Date: Apr 20, 1995 4:32 AM Author: Ted Alper Subject: Re: where's the math? so? (was Re: 5th Grade Activity)

Michael Paul Goldenberg <mikegold@umich.edu> wrote:

>I think that at least one point here is that mathematics is an open

>enterprise, constantly evolving, never to be completed. While that may be

>a commonplace in the mathematics community, it's hardly well known to the

>general public. Few of us are taught that mathematics is a growing body

>of knowledge that represents human ingenuity and inventiveness. Until I

>met graduate students in mathematics during my college years, I didn't know

>there WAS any mathematics past calculus.

Why is it important to teach that mathematics is a growing body of

knowledge? I mean, it's certainly true, and it is better to

be aware of the wide world than not -- but how much attention should be

paid to this in an 8th grade math class?

Oh sure, one wants the NSF to get funding, etc., so people need to be

wordly enough to recognize the existence of researchers. Then, too, as

a mathematician, I would like to see more people develop the

world-view of mathematicians and apply the general principles of

abstraction and reason to every aspect of their lives (though even

many mathematicians do a poor job of this -- for example, some think

their internal proofs of their own political prejudices somehow carry

as much weight as the proofs they produce in more appropriate

contexts). But what does this have to do with changing the curriculum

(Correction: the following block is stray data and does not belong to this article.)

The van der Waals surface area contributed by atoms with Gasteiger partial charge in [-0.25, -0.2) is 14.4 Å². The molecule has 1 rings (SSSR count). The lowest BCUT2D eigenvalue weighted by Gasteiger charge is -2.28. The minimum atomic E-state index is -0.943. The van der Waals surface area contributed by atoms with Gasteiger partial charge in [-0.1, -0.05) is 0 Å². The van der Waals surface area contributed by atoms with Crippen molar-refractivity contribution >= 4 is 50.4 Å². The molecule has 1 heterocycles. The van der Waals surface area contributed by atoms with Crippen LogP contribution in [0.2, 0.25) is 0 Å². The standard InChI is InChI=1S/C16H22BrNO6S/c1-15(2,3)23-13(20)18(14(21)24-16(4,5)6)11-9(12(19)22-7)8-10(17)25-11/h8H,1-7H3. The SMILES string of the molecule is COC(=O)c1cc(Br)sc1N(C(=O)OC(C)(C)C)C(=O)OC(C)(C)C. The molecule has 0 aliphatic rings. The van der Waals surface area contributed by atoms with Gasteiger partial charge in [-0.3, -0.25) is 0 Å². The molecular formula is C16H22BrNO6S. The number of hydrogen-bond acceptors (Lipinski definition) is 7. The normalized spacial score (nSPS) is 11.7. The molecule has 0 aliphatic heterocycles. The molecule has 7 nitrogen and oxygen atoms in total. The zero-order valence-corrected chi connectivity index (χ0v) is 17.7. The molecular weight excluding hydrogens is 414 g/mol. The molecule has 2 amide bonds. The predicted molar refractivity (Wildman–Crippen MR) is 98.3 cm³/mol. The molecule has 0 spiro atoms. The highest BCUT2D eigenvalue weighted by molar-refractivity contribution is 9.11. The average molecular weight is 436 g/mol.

to reflect all the new math developed since WWII?

The bulk of the mathematics students learn in K-12 dates from the 18th

century or earlier. It is dressed up in 20th century notation, and

takes some of its emphases from the late 19th/early 20th century --

and is frequently applied to modern contexts -- but there is little

"modern" mathematics in it. Perhaps a few topics in the BC calculus

saw their first rigorous proofs in the 19th century -- not that the BC

calculus students are given complete proofs.

One could do quite well (at least as far as mathematics content is

concerned) with textbooks well over a century old. US Math Olympiad

students know, for instance, that Hall and Knight's "Algebra"

(it may be called "Higher Algebra" -- I don't have it in front of me), an

English textbook dating from the 1880s, aimed at preparing students

for University entrance exams, is an INCREDIBLE encyclopedia of useful

concepts and tricks.

Clearly one wants to give students a sense of modern applications.

But the essential core of mathematics is actually pretty ancient.

(That doesn't need to be so horrible, does it? Isn't there a thrill

in being part of an ancient tradition, imparting the distilled wisdom

of generations long past to the next generation? Is there no romance

at all in seeing a child wrestle with a concept the Greeks wrestled

with over two millenia ago?)

Ted Alper

alper@epgy.stanford.edu